Here at the Fool, we're committed to keeping you informed about the latest and greatest Pentagon defense contracts being handed out to America's defense contractors. When the Department of Defense awarded Lockheed Martin (NYSE: LMT ) a $574.5 million contract to build Aegis Weapon System MK 7 equipment sets last week, you heard about it right here.
But just to be safe, Lockheed Martin wanted to make sure you heard about this contract -- and so this week, the defense contractor put out a press release of its own providing additional details on one of the biggest contracts it's landed in recent weeks.
Lockheed Martin's magnificent seven
Elaborating on the Aegis win Tuesday, Lockheed explained that it has been hired to outfit seven new U.S. Navy Arleigh Burke class (DDG 51) destroyers with Aegis air defense gear. Specifically, the destroyers to be equipped will be "DDGs" -- guided missile destroyers -- Nos. 117 through 123.
Press reports about these vessels have clarified that they will be built by America's two major military shipbuilders, Huntington Ingalls (NYSE: HII ) and General Dynamics (NYSE: GD ) , with the breakdown of newbuilds probably going like so:
- USS Paul Ignatius (DDG 117) -- built by Huntington Ingalls.
- USS Daniel Inouye (DDG 118) -- built by General Dynamics' Bath Iron Works subsidiary.
- the as-yet-unnamed DDG 119 -- Ingalls.
- DDG 120 -- probably also Ingalls.
- DDG 121 -- probably General D.
- DDG 122 -- probably Ingalls.
- DDG 123 -- probably General D.
Thus, the Navy will be adhering to its usual practice of splitting destroyer production more or less evenly between the two big shipbuilders, with the caveat being that, because Huntington Ingalls gave the Navy the best bid price for building DDG 51s the last time around, it will get at least five of the next nine contracts. General Dynamics will get four contracts and may (or may not) get a fifth.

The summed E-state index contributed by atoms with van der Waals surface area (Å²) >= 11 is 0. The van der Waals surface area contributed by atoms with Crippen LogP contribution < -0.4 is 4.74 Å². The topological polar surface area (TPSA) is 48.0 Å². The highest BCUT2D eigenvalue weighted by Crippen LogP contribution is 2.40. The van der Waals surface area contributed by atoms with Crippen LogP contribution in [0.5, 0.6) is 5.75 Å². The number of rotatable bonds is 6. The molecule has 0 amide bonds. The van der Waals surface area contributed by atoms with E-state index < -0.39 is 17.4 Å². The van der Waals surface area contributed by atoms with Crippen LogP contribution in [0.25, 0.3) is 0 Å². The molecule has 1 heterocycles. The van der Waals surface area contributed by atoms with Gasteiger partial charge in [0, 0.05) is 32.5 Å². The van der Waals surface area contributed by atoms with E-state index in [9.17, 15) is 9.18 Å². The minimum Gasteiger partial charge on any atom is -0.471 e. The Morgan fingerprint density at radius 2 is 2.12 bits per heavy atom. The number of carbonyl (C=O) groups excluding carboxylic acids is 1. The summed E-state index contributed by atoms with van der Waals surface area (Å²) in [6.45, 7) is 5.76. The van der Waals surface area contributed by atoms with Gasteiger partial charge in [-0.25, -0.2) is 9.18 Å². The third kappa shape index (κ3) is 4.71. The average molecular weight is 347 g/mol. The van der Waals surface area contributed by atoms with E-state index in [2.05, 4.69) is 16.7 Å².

From Lockheed Martin's perspective, of course, the most important part of these ships isn't the vessels themselves, but the Aegis air defense weapons systems they carry -- and, in particular, Lockheed's own AN/SPY-1 radar system, which Lockheed calls "the central component" of Aegis, and "the most widely fielded naval phased array radar in the world."
A win and a loss
Tragically (for Lockheed), the company won't be building many more SPY-1 radar systems after these seven destroyers are outfitted. The reason: Back in October, the Navy gave Lockheed Martin rival Raytheon (NYSE: RTN ) a $1.6 billion contract to build the next-generation Air and Missile Defense S-Band Radar, or AMDR-S, for its fleet. Going forward, AMDR-S -- not SPY-1 -- will form the backbone of Aegis.
Lockheed Martin, needless to say, was not pleased by this development. Arguing that "the merits of our offering were not properly considered during the evaluation process," Lockheed even filed an official protest with the U.S. Government Accountability Office, hoping for a second chance to win the AMDR-S contract.
Lockheed bows out -- gracefully
GAO was supposed to decide on Lockheed Martin's protest this month. But then ... a miracle happened. Out of the blue, Lockheed Martin announced Friday that it was dropping its challenge. "While we believe that we put forward an industry-leading solution, after receiving additional information we have determined it's in the best interest of the Navy and Lockheed Martin to withdraw our protest," the company said.
Giving up a $1.6 billion contract to serve "the best interest of the Navy"? That's practically unheard of -- especially in an environment like this one, where most contractors fight like starving dogs over the picked-clean bones of the defense budget.
But Lockheed Martin's choice to accept the Navy's decision without a fight toes a new line at the Pentagon. Four years ago, frustrated after seeing a series of high-profile contracts -- for everything from aircraft to MRAPs to Army translators -- delayed by losing bidders challenging the awards, then-Pentagon acquisition chief Ashton Carter implored contractors to quit filing "frivolous" challenges. He warned that overuse of protests was impeding the movement of equipment to troops in the field -- and that companies were putting profits ahead of patriotism.
Not everyone heeded Carter's warning. Notably, in 2013, bankrupt planemaker Beechcraft held up a shipment of fighter planes desperately needed for the Afghanistan war by more than a year, filing a series of bid protests (before finally losing the contract). That's why it's especially gratifying today, to see a leading defense contractor like Lockheed Martin setting a better example, taking the high road, and accepting defeat graciously.
We can only hope that in the future, more companies follow Lockheed's lead.
Heads, you win ... tails, you don't lose
Lockheed won Contract A, but Raytheon took Contract B. Huntington is building Destroyer No. 1, but General Dynamics gets to build Destroyer No. 2. So what?
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